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Re: Peony question

I just got home and checked my file.  P. cambessedesii is the one I was
dying for.  If you have access to old Horticulture mags,  it was
highlighted in the May 2000 issue.  It is stunning:
"One of the earliest blooming is P.cambessedesii, native to the
Mediterranean.  In late March, its diminutive leaves appear, with a lovely
metallic blue gleam on the upper surface and a ruby-burnished underside. 
shortly thereafter, the single, rich-pink flowers emerge, with their
carmine marbling and large boss of golden anthers."
I wish you could see the photos.  It's depressing that it can't be grown
anywhere colder than Zone 8.


> [Original Message]
> From: <TeichFlora@aol.com>
> To: <gardenchat@hort.net>
> Date: 12/13/2002 1:02:34 PM
> Subject: Re: [CHAT] Peony question
> Thanks Kitty, will check into these.  I was just going by the information 
> that Texas A&M's horticulture experimental stations, the Master Gardener
> gardens, etc. had reported.  Practically every year we hear about a new 
> variety of Peony that has been introduced that is supposed to be more and 
> more heat tolerant.  So far none of these have done well in testing.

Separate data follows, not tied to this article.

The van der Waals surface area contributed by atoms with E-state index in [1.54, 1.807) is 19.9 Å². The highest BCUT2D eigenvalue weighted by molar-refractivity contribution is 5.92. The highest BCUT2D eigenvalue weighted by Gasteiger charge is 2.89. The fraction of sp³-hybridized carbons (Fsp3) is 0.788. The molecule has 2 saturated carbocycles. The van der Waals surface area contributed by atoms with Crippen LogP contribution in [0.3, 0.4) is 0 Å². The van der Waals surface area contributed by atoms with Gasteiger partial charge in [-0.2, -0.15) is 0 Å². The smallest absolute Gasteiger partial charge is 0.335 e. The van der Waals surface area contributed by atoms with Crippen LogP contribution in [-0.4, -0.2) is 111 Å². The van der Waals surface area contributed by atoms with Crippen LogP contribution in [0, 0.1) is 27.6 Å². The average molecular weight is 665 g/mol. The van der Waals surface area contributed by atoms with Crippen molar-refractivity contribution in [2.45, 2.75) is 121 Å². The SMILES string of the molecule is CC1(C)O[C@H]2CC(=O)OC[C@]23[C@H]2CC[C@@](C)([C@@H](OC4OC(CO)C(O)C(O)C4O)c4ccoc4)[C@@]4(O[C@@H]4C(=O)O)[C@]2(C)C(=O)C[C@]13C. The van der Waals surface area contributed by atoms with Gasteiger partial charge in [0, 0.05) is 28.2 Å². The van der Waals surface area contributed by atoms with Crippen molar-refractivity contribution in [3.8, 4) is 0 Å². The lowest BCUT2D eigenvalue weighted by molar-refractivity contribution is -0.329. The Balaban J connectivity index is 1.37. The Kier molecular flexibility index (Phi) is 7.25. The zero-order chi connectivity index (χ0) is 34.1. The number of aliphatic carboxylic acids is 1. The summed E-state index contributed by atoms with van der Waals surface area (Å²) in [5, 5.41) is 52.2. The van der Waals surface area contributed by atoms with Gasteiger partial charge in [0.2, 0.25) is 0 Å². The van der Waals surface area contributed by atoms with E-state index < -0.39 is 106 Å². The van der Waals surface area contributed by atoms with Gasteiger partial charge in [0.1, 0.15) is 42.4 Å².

> check to see if the varieties you mentioned are among those.  
> Thanks for the info.
> Noreen
> zone9
> Texas Gulf Coast
> In a message dated 12/13/2002 10:43:09 AM Central Standard Time, 
> kmrsy@earthlink.net writes:
> > Noreen,
> > When people talk peonies, they are usually talking about the lactiflora
> > hybrids.  Marge mentioned some species in her extensive posting.  There
> > some I would love to grow but it is too cold here.  Here are a few you 
> > should
> > try that are only hardy in zones 8 to 10:
> > Paeonia cambessedesii (Majorcan Peony)
> > P. mascula  
> > P. officinalis 
> > P. peregrina   (Sunshine [syn. Otto Froebel] is an early-flowering
> > cultivar with vivid deep orange-red flowers)
> > 
> > Kitty
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